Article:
The University of Southern California’s Interaction Lab developed an expressive humanoid robot platform called Bandit back in 2004, which was then updated with the help of BlueSky Robotics in 2005 with Bandit 2. The robot has a mobile wheeled base with a laser range finder for navigation, but is primarily a humanoid upper torso complete with an expressive face and two arms with grasping manipulators. The Interaction Lab, led by Dr. Maja Mataric and her team, maintains six Bandit 2s which are used to study human-robot interaction, imitation learning, and therapy.
Despite being one of the first researchers to work with swarm robots back in the late ’90s, Dr. Mataric had an epiphany after having children: she no longer wanted to work on robots that weren’t beneficial to society. This has also had the side benefit of attracting more women to robotics (normally under-represented in the field) who were interested in socially relevant projects.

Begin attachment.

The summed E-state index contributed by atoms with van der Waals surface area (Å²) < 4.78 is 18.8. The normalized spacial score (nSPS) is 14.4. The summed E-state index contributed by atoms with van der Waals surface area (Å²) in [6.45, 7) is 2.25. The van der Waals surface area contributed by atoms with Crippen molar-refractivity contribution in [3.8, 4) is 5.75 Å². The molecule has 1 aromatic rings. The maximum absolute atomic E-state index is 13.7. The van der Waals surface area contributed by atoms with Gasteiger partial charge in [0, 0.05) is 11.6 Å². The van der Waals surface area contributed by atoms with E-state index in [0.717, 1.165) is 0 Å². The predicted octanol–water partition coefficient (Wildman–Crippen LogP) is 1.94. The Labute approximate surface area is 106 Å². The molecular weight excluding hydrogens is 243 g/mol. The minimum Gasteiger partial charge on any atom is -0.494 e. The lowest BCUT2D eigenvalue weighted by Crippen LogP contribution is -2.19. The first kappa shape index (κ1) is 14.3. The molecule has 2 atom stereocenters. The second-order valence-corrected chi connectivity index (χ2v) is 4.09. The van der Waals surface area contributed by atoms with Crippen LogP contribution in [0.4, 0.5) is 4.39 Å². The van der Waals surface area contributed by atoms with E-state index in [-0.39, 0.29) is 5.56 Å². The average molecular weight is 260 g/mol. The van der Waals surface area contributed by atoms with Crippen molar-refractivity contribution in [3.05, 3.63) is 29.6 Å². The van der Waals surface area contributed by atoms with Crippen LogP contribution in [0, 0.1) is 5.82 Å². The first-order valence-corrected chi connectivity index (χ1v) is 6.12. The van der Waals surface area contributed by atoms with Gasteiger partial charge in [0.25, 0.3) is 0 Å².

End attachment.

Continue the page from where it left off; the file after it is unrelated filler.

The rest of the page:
Their goal is to build socially assistive robots that can assist the elderly, patients recovering from stroke, and children with social disorders such as autism or ADD. This would place robots in homes, hospitals, and schools to give one-on-one care that can’t be provided by limited human resources – a far cry from the killer robots developed for the military, and a brighter outlook for the future of robotics.